A novel approach to fabricating highly-oriented, nm-scale potassium titanate K2Ti6O13 rod arrays on titanium substrates was demonstrated. The fabrication process was template-free, and simply involved coating the titanium substrates with pulverized potassium metaborate and its derivatives, and subsequent heating at 700°C for 5 h. When the samples were soaked in hot water, the coating layers were readily removed, leaving an array of titanate crystallites on the titanium substrates. Even the slightest change in the composition of the potassium borates resulted in various microstructures, while K2O·1.03B2O 3 yielded highly-oriented nanorod arrays of K2Ti 6O13. Bioactivity of the as-achieved nanorod arrays was proved by the deposition of apatite in simulated body fluid (SBF: Kokubo solution). When soaked in SBF, the K2Ti6O13 nanorod arrays deposited apatite within one day accompanying the release of potassium ions from the crystallites into SBF and the arrays were covered with apatite layers in three days. Ion exchange between the potassium ions in the crystal and calcium ions in SBF is proposed as the mechanism operative to favor the deposition of apatite.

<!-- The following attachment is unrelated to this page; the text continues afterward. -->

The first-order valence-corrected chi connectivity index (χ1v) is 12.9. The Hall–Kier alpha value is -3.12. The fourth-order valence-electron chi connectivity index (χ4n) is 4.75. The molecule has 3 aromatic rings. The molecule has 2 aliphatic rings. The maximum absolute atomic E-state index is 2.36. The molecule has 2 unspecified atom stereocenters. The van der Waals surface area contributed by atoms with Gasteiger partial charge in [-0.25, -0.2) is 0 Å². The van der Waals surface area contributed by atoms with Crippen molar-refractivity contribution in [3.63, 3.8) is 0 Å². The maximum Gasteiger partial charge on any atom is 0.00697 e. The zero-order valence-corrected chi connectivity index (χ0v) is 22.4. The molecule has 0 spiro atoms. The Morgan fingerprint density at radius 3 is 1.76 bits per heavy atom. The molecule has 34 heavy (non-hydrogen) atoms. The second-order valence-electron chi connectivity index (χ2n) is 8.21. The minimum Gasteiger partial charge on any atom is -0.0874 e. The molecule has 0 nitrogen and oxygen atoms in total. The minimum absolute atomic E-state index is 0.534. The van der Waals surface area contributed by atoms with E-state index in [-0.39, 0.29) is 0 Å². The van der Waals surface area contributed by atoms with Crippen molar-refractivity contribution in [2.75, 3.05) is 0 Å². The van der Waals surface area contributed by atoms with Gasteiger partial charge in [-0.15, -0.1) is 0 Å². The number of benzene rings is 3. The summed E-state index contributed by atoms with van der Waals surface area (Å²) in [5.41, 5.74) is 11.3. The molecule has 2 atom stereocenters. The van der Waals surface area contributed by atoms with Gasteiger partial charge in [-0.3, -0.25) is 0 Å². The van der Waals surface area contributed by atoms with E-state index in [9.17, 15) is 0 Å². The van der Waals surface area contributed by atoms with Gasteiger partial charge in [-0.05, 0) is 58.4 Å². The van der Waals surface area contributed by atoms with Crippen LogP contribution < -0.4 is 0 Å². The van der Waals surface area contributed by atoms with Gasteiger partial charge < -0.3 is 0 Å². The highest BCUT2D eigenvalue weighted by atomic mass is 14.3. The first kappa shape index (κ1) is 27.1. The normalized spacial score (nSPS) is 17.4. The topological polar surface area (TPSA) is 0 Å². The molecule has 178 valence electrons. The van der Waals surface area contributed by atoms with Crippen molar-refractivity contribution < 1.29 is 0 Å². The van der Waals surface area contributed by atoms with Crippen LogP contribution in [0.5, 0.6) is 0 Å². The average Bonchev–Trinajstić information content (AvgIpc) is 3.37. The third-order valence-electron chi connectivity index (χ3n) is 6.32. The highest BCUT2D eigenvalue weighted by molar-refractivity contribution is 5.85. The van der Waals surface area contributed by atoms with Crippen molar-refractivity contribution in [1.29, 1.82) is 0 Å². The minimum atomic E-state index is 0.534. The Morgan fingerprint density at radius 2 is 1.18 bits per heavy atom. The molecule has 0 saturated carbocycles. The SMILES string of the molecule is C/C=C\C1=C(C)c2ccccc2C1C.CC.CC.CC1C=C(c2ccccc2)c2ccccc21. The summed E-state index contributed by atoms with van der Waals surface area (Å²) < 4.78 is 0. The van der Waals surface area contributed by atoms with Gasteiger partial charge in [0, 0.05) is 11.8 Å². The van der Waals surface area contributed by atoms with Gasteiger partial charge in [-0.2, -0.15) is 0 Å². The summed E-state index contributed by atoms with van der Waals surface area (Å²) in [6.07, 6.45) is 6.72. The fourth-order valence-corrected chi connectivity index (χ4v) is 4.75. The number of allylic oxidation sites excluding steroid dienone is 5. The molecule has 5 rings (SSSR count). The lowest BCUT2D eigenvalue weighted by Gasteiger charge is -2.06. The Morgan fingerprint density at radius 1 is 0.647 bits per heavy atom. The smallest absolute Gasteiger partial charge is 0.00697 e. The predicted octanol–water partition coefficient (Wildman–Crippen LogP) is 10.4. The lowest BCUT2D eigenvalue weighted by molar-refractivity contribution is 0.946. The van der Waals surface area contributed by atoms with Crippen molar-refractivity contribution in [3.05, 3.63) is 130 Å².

All Science Journal Classification (ASJC) codes
- Ceramics and Composites
- Condensed Matter Physics
- Materials Chemistry